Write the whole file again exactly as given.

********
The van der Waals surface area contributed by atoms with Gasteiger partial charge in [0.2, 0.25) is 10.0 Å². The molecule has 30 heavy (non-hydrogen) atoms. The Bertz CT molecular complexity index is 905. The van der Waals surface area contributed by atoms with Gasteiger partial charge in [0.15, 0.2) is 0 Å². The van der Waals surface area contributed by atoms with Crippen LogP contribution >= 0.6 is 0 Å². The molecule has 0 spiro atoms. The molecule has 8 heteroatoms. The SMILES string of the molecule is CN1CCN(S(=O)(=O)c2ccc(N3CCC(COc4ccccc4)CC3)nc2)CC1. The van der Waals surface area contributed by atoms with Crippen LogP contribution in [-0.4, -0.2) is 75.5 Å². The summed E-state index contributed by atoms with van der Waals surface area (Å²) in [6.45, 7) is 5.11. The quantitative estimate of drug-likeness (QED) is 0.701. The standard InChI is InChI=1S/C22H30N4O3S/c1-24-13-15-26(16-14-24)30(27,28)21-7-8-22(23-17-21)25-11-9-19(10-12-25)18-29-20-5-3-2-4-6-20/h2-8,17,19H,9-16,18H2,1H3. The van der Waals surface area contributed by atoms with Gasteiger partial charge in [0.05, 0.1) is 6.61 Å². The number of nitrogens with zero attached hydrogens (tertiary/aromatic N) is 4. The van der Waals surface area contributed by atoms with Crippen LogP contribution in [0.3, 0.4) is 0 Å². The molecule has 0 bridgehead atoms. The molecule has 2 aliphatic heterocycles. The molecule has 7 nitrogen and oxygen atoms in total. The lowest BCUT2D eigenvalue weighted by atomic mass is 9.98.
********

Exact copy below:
The van der Waals surface area contributed by atoms with Gasteiger partial charge in [0.2, 0.25) is 10.0 Å². The molecule has 30 heavy (non-hydrogen) atoms. The Bertz CT molecular complexity index is 905. The van der Waals surface area contributed by atoms with Gasteiger partial charge in [0.15, 0.2) is 0 Å². The van der Waals surface area contributed by atoms with Crippen LogP contribution >= 0.6 is 0 Å². The molecule has 0 spiro atoms. The molecule has 8 heteroatoms. The SMILES string of the molecule is CN1CCN(S(=O)(=O)c2ccc(N3CCC(COc4ccccc4)CC3)nc2)CC1. The van der Waals surface area contributed by atoms with Crippen LogP contribution in [-0.4, -0.2) is 75.5 Å². The summed E-state index contributed by atoms with van der Waals surface area (Å²) in [6.45, 7) is 5.11. The quantitative estimate of drug-likeness (QED) is 0.701. The standard InChI is InChI=1S/C22H30N4O3S/c1-24-13-15-26(16-14-24)30(27,28)21-7-8-22(23-17-21)25-11-9-19(10-12-25)18-29-20-5-3-2-4-6-20/h2-8,17,19H,9-16,18H2,1H3. The van der Waals surface area contributed by atoms with Gasteiger partial charge in [0.05, 0.1) is 6.61 Å². The number of nitrogens with zero attached hydrogens (tertiary/aromatic N) is 4. The van der Waals surface area contributed by atoms with Crippen LogP contribution in [0.3, 0.4) is 0 Å². The molecule has 0 bridgehead atoms. The molecule has 2 aliphatic heterocycles. The molecule has 7 nitrogen and oxygen atoms in total. The lowest BCUT2D eigenvalue weighted by atomic mass is 9.98.